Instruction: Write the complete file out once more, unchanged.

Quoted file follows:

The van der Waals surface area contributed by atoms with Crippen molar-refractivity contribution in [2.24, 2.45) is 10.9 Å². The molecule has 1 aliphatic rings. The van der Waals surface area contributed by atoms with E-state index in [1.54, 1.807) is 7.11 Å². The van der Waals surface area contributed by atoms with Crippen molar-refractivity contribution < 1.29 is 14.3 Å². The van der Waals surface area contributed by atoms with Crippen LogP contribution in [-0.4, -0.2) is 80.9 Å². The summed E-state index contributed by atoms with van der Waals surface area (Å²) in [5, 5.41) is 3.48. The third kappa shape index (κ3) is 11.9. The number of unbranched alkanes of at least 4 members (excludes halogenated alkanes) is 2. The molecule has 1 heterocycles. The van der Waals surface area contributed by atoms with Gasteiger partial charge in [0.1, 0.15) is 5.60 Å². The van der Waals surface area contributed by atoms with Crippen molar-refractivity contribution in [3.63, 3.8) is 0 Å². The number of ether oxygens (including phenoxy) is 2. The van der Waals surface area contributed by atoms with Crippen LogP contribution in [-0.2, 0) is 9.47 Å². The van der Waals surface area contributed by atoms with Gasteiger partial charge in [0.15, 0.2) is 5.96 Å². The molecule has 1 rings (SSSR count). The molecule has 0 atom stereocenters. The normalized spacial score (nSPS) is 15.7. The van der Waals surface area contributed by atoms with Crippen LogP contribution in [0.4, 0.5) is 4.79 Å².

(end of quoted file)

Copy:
The van der Waals surface area contributed by atoms with Crippen molar-refractivity contribution in [2.24, 2.45) is 10.9 Å². The molecule has 1 aliphatic rings. The van der Waals surface area contributed by atoms with E-state index in [1.54, 1.807) is 7.11 Å². The van der Waals surface area contributed by atoms with Crippen molar-refractivity contribution < 1.29 is 14.3 Å². The van der Waals surface area contributed by atoms with Crippen LogP contribution in [-0.4, -0.2) is 80.9 Å². The summed E-state index contributed by atoms with van der Waals surface area (Å²) in [5, 5.41) is 3.48. The third kappa shape index (κ3) is 11.9. The number of unbranched alkanes of at least 4 members (excludes halogenated alkanes) is 2. The molecule has 1 heterocycles. The van der Waals surface area contributed by atoms with Gasteiger partial charge in [0.1, 0.15) is 5.60 Å². The van der Waals surface area contributed by atoms with Crippen molar-refractivity contribution in [3.63, 3.8) is 0 Å². The number of ether oxygens (including phenoxy) is 2. The van der Waals surface area contributed by atoms with Crippen LogP contribution in [-0.2, 0) is 9.47 Å². The van der Waals surface area contributed by atoms with Gasteiger partial charge in [0.15, 0.2) is 5.96 Å². The molecule has 1 rings (SSSR count). The molecule has 0 atom stereocenters. The normalized spacial score (nSPS) is 15.7. The van der Waals surface area contributed by atoms with Crippen LogP contribution in [0.4, 0.5) is 4.79 Å².